Fierce Iowa winters were inevitable, and writer Lawn Griffiths always had a visceral dread as August lapsed into September and autumn. The writer of Batting Rocks over the Barn—An Iowa Farm Boy’s Odyssey tells what he felt when the first cold breezes came out of the north to portend fall and its successor, winter.
He wanted it to be an endless summer. By August, he had a deep tan, bulging muscles from heavy lifting on the farm, and a complacence that it would never end. School was on the horizon, sharply changing the daily routine where he primarily handled milking cows, cleaning out animal barns, and hauling 50-pound sacks of feed to hogs and chickens. Summer was slipping away each day.
Those pictures that his mother took of her three children at the start of each school year by the front steps did not reflect the misgivings of the advent of school days, even though he liked school, nonetheless. He seemingly never experienced another summer like the summer ebbing away. Farm kids grudgingly were leaving behind the dying grasses of summer and watching the cornfields turn from green to tan. Corn ears turned downward by their weight, and the last cutting of hay was diminished from the June baling. The vegetable garden was giving up its last produce and vines turned to skeletons.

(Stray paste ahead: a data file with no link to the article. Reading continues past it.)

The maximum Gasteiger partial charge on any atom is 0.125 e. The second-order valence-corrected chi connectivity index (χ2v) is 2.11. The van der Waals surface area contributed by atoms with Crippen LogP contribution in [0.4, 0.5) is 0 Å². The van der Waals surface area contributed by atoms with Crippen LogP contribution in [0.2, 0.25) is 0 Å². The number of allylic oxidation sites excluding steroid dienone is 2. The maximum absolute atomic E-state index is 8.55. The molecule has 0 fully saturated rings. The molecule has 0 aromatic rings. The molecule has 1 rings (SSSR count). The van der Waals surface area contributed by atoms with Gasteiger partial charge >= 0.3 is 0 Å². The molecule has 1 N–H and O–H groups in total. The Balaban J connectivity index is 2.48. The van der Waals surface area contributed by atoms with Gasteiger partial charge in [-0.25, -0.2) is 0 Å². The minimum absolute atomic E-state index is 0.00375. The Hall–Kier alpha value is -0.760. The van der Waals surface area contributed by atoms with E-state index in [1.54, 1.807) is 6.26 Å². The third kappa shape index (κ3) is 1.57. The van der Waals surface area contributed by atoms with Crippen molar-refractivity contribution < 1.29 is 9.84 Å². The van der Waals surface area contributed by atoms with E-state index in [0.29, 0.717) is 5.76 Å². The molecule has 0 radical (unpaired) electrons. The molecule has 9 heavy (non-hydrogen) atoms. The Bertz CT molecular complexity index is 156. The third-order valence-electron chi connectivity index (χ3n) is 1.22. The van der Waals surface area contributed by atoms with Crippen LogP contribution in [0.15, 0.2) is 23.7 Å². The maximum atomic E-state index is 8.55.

August came as an augur. It warned farm families of the frigid days ahead. The cicadas soon raised their whine. The thistles began sending forth their tufts like tiny parachutes. Lightning bugs were long gone. Griffiths surmised that each person must mourn the passing of summer in his or her own way, whether by self-pity of one’s fleeting mortality, or in noisy protest like a momma’s boy dragged off to kindergarten for the first time. Griffiths would stand in the warm sunshine of the twilight days of the summer season, breathe deeply as if inhaling the very sunshine itself. He was painfully aware that, with each day, the sun was lower. Its rejuvenating rays were less direct.
Griffiths writes, “Some of us try to preserve the summer in our pickles and frozen sweetcorn, in our vacation movies and memories of the music hits of that summer.”
With the first crisp breeze of late summer, Griffiths said his mind was hurled backward in time to the chill that pierced him in the cow barn at chore time when the barn radio played the wistful tune, “Green Leaves of Summer,” song that said the summer experience was over. One of its verses croons:
A time just for plantin’, a time just for ploughin’.
A time just for livin’, a place for to die.
’Twas so good to be young then, to be close to the earth,
Now the green leaves of Summer are callin’ me home.”
He further writes, “Probably, it’s not so much that we mourn the subtle and gradual loss of the summer conditions, as the passage of the summer experience itself, a time when survival was a bit easier and our bones thought we were young.”